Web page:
Although it is something of a truism that "necessity is the mother of invention," that may have been more true in the past than it is today. These days, novelty often seems to count for more, making it, in effect, the surrogate parent of countless inventions and innovations ranging from Segway scooters to oat bran pita bread. Such is often the case in the art world, as well, as we see in the strikingly eclectic array of gallery offerings this October.
Michael Gnad's Product Warning exhibit is a case in point. Comprised of several zany, mixed-media mechanical inventions and some fused-glass wall plaques suggesting logo-like warning signs, the show's contents were, according to Gnad, "intended as prototypes for mass-fabrication as home appliances." Surely he jests. It's a Rube Goldberg kind of social commentary that we see in works such as Mr. Peepers, a gleaming, oversized white owl with a 360-degree swivel neck and wide, staring eyes that beam green laser rays in the path of all it surveys. It's unclear whether the lasers can pack deadly force or merely trigger it from some other source, but this looks like something that would go over big with pest exterminators if not Homeland Security. On the wall is a warning plaque with the owl in profile, evil green tracers streaming from its golem-like eyes.
Others include Product Testing, a centrifuge-like motorized wading pool for stress-testing rubber ducks, a servo-controlled robotic sniper device, and an early warning system that deploys miniature beaver tails slapping the surface of the water in an aquarium at the first sign of intruders. If that sounds zany, the fused-glass plaques on the wall are as logo-like as street signs, satirical and surprisingly successful as pop-conceptual icons.
The Perfect Defect show at Radici celebrates the aesthetic attributes of the Holga camera, an under-$20 novelty item from China, long renowned for its sloppy construction and oddly old-fashioned and luminous lens quality. At their best, Holgas offer dreamlike images, a description that might apply to many of these works as well. Louvier + Vanessa's mythic and elaborately framed images are intriguing, yet their dense surface gloss and general fussiness makes them a tad hard to read (though still a bargain for the price). Some dramatic cloud photographs on silk scrolls by Tobias Morriss are pleasingly ethereal, though here again the images typically seem subservient to the total package. Elizabeth Underwood's photomontages appear as light boxes, which may or may not add to their mystery, and Marshall Marice's minimalist images are pristine if sometimes a little overwhelmed by their elaborate Plexi frames. As distracting as all this may be for photo purists, it should be noted that Radici is a craft gallery, so elaborate frames are not really out of place here. And everything is very affordable, providing exceptional value for the money.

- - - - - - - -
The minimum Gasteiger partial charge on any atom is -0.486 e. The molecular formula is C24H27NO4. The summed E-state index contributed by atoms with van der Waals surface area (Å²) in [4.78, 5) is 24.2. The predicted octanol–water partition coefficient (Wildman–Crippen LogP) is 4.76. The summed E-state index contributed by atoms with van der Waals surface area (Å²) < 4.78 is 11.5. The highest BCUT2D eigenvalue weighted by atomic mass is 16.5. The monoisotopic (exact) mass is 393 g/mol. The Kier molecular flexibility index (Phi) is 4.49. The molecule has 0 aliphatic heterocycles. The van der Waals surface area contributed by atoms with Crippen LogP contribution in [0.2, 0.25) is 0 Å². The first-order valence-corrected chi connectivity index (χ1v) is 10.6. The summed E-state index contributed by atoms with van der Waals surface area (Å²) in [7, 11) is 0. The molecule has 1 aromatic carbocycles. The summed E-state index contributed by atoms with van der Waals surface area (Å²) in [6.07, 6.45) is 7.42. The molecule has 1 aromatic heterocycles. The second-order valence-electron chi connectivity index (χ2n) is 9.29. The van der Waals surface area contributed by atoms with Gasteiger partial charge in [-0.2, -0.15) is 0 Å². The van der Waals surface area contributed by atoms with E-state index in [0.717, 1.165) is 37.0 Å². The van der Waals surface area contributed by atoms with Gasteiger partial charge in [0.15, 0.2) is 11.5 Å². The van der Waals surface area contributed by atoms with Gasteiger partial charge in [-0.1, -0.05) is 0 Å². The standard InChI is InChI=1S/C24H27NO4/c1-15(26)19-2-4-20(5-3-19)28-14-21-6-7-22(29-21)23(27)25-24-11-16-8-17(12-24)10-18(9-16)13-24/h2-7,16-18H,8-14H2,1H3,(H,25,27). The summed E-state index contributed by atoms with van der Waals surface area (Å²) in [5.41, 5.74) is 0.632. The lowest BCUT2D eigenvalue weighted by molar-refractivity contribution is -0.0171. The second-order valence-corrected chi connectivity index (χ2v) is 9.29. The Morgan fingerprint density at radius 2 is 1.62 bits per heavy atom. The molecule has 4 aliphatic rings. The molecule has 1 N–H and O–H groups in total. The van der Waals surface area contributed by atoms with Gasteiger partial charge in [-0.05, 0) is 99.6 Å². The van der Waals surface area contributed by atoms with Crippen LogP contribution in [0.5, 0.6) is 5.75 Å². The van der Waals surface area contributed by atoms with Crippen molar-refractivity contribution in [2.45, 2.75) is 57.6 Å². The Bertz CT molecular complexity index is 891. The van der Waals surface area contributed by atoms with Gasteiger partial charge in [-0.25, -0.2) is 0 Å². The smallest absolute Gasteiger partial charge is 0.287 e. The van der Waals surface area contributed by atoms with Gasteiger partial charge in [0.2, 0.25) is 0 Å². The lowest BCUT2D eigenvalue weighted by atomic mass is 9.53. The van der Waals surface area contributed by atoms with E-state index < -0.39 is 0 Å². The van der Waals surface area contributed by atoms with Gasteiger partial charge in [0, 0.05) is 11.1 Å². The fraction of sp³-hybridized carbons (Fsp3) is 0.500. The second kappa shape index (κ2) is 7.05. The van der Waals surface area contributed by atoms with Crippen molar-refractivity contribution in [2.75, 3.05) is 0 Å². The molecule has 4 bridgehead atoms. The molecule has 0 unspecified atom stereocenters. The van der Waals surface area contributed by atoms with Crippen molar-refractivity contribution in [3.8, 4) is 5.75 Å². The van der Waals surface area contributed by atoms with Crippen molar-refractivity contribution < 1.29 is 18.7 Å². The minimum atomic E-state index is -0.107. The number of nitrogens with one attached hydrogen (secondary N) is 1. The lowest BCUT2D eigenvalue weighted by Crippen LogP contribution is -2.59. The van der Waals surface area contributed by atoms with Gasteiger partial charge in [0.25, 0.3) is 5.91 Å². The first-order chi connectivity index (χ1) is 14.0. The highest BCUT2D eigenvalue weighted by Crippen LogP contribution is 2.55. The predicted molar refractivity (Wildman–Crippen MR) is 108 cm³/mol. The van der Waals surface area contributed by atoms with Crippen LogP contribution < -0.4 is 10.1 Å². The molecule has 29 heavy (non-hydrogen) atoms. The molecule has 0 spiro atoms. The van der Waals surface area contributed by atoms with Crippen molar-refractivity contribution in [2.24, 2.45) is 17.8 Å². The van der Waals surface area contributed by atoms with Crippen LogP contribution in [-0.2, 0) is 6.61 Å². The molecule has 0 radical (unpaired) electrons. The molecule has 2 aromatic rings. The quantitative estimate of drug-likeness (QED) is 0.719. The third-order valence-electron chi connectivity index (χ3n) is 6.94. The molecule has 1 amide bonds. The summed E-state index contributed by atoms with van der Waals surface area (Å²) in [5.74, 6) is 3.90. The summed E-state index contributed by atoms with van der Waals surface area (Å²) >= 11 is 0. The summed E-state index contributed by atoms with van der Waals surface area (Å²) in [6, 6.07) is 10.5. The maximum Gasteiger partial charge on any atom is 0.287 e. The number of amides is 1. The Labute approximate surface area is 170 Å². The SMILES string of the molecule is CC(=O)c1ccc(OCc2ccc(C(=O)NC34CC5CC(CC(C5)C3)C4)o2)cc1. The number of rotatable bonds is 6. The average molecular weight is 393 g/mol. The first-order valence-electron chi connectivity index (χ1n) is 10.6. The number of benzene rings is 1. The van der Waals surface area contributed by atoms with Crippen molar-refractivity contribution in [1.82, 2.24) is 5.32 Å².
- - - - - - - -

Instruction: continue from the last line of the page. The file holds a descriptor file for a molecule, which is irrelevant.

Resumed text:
Holga purists should check out Jennifer Shaw's typically much larger prints at the Darkroom on Sophie Wright Place. Shaw's poetic, urban-industrial compositions are gorgeously printed and look terrific on the Darkroom's expansive wall space. Novelty can also be found in Not Another Show by George Schmidt at the George Schmidt Gallery, which lives up to its name. Instead of featuring works by Schmidt, these are portraits of Schmidt by a variety of well known local artists in honor of his upcoming 60th birthday. Novelty and invention are not always so intentional. Altered Perceptions: An Art Show for Artists Who Happen to Have Mental Illness at Barrister's features a wide array of work in various media. And while some look like products of art therapy, others such as The Beast by Deanna Chauvin, Technophobia by Kevin Scott Shirley, Imaginary Victorian House by William Kelly, Bird's Eye by Kaitlin Ryan and Birth by Donna Richardson, to name but a few, are examples of perspectives that really do transcend the predictable. Altered is a mixed bag, but it's also provocative, with a few hidden gems and prices often below what is ordinarily considered reasonable. While most great artists were not mentally ill, and most mentally ill artists are not great, this show strikes a happy medium with at least some examples of unexpectedly exceptional work.
- Mr. Peepers, like a lot of Michael Gnad's mixed-media mechanical inventions, is a Rube Goldberg kind of social commentary.